The blog enables a flow of information between Vaknine and her readers. “When I was looking for blogs about healthy eating, I was finding a lot of people who preach, and that’s not me. I love my food and love to eat; I struggle with going to the gym and keeping healthy and fit. I figured there must be many people like me, and I wanted to share my experiences in a fun and humorous way,” she explains.

“I will never judge anyone about what they want to do, but if someone asks me why I don’t eat meat, I say, ‘If you’re going to eat a cow, why don’t you eat your pet dog?’” Welcomed and loved Vaknine attended Jewish schools and then went on to study beauty therapy. She worked in a London hotel spa for a year and a half, and also had jobs as an office manager, personal assistant and nanny, earning her qualification in childcare.

This variety of marketable skills stood her in good stead after making aliya. Though she sometimes needs assistance dealing with tasks such as bills, banking and customer service, as many new immigrants do, she has a better-than-average familiarity with Hebrew. “I understand it better than I speak it, because my dad always spoke to me in Hebrew,” she explains.

One goal she has yet to conquer is finding a husband.

“I’m looking for love here, and I thought it would be a lot easier,” Vaknine admits candidly.

She jokes that she is seeking “a mix of David Beckham and Enrique Iglesias, with a bit of Channing Tatum in there as well,” but in reality her perfect mate will be kind and caring with a strong sense of humor.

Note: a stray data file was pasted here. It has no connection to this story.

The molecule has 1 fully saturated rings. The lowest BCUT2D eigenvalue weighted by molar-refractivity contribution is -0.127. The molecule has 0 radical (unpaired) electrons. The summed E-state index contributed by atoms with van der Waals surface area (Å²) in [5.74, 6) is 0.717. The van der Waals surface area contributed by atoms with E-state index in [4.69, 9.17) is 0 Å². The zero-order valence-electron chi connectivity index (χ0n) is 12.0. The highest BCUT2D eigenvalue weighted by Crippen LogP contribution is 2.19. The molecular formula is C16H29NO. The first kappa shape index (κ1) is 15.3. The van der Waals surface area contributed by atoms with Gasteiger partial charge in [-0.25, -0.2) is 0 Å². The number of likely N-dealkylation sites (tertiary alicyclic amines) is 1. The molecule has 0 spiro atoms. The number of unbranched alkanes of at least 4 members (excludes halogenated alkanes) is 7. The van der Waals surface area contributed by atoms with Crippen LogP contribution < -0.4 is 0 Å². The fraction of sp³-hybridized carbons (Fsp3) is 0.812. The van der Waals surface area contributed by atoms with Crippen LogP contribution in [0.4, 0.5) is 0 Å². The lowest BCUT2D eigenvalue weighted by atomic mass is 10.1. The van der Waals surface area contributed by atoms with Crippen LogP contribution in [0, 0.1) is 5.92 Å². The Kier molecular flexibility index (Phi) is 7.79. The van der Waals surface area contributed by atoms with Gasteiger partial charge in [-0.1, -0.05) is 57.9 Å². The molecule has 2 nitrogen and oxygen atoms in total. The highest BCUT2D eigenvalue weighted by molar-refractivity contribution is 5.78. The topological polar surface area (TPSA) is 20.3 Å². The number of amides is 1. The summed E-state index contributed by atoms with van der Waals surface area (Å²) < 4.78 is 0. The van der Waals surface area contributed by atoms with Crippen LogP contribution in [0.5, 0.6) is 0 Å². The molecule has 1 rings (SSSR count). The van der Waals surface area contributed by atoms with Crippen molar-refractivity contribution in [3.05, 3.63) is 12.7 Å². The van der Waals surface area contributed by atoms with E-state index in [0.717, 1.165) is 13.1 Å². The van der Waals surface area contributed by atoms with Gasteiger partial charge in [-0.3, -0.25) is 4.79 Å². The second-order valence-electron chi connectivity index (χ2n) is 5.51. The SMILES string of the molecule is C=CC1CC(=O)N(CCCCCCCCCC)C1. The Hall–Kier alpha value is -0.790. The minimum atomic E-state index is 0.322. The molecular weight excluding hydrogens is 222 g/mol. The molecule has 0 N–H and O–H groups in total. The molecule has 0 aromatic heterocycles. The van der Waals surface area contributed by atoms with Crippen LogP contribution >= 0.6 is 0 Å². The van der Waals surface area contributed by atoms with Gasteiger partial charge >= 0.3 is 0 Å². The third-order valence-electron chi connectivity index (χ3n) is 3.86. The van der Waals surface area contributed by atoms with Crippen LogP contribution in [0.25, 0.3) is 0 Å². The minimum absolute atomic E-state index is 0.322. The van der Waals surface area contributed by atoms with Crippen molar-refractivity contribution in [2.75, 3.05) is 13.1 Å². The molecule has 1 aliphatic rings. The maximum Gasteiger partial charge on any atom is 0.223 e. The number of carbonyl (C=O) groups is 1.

“Honestly, I need someone who can make me laugh. It’s all about humor and great personality.”

Despite not yet finding Mr. Right, Vaknine says she loves the social side of Tel Aviv. “It doesn’t matter the time of day; people are always out and about, walking everywhere,” she says. She has no regrets for having “swapped a cold big city for a sunny smaller one that has a beach.”

‘I am home’

Of course, living in Tel Aviv during Operation Protective Edge has not been a day at the beach.

“Coping with sirens is a surreal feeling, and running to a shelter is scary,” she says.

“But already in London in 2012, part of me felt I wanted to be here already and stand with my country.
I was so proud to be half-Israeli, and to be Jewish. It’s not so much about the religion and traditions, though they mean a lot to me. And now that I am here, I still have that same feeling. When my mum asked if I wanted her to book me a flight home [during the conflict], I said I am home.”

Vaknine’s sister and parents still live in London, but she has aunts, uncles and cousins in Israel. “I’m lucky to have a great group of friends, and my work people have become family as well,” she says.

She has received several vicious messages on Twitter and Instagram in response to some of her posts about Israel.

“I see there is so much hate in this world, and that’s why I feel being here is so important. I feel how everyone comes together as a country. You feel welcomed and loved. For me it’s just about living a happy, peaceful life and spreading love and light, trying to get rid of as much hate as I can.”